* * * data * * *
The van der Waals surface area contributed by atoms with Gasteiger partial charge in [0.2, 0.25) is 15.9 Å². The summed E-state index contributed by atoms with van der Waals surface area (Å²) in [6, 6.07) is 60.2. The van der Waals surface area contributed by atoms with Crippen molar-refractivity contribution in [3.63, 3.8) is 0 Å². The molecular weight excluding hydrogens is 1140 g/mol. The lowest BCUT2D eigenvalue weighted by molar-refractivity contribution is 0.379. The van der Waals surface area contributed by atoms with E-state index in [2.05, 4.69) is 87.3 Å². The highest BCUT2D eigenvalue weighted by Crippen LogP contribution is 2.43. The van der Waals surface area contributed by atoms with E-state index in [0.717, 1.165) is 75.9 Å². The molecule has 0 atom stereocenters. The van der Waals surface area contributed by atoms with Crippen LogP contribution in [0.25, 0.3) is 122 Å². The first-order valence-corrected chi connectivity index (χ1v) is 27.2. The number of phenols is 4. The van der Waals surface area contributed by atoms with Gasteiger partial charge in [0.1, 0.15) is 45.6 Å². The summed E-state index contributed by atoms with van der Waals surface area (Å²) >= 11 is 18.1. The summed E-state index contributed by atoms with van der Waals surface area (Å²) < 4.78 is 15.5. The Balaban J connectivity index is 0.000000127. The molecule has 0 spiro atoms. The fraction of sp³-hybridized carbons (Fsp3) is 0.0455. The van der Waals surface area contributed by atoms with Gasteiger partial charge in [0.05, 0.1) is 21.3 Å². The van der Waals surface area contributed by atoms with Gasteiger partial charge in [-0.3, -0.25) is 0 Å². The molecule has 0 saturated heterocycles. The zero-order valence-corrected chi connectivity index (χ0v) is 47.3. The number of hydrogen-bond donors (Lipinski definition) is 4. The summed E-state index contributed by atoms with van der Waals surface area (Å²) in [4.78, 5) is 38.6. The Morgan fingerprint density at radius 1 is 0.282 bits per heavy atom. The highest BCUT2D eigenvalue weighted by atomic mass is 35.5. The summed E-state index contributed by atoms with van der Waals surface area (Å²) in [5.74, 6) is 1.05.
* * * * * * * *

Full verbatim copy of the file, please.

The van der Waals surface area contributed by atoms with Gasteiger partial charge in [0.2, 0.25) is 15.9 Å². The summed E-state index contributed by atoms with van der Waals surface area (Å²) in [6, 6.07) is 60.2. The van der Waals surface area contributed by atoms with Crippen molar-refractivity contribution in [3.63, 3.8) is 0 Å². The molecular weight excluding hydrogens is 1140 g/mol. The lowest BCUT2D eigenvalue weighted by molar-refractivity contribution is 0.379. The van der Waals surface area contributed by atoms with E-state index in [2.05, 4.69) is 87.3 Å². The highest BCUT2D eigenvalue weighted by Crippen LogP contribution is 2.43. The van der Waals surface area contributed by atoms with E-state index in [0.717, 1.165) is 75.9 Å². The molecule has 0 atom stereocenters. The van der Waals surface area contributed by atoms with Crippen LogP contribution in [0.25, 0.3) is 122 Å². The first-order valence-corrected chi connectivity index (χ1v) is 27.2. The number of phenols is 4. The van der Waals surface area contributed by atoms with Gasteiger partial charge in [0.1, 0.15) is 45.6 Å². The summed E-state index contributed by atoms with van der Waals surface area (Å²) >= 11 is 18.1. The summed E-state index contributed by atoms with van der Waals surface area (Å²) < 4.78 is 15.5. The Balaban J connectivity index is 0.000000127. The molecule has 0 spiro atoms. The fraction of sp³-hybridized carbons (Fsp3) is 0.0455. The van der Waals surface area contributed by atoms with Gasteiger partial charge in [0.05, 0.1) is 21.3 Å². The van der Waals surface area contributed by atoms with Gasteiger partial charge in [-0.3, -0.25) is 0 Å². The molecule has 0 saturated heterocycles. The zero-order valence-corrected chi connectivity index (χ0v) is 47.3. The number of hydrogen-bond donors (Lipinski definition) is 4. The summed E-state index contributed by atoms with van der Waals surface area (Å²) in [4.78, 5) is 38.6. The Morgan fingerprint density at radius 1 is 0.282 bits per heavy atom. The highest BCUT2D eigenvalue weighted by atomic mass is 35.5. The summed E-state index contributed by atoms with van der Waals surface area (Å²) in [5.74, 6) is 1.05.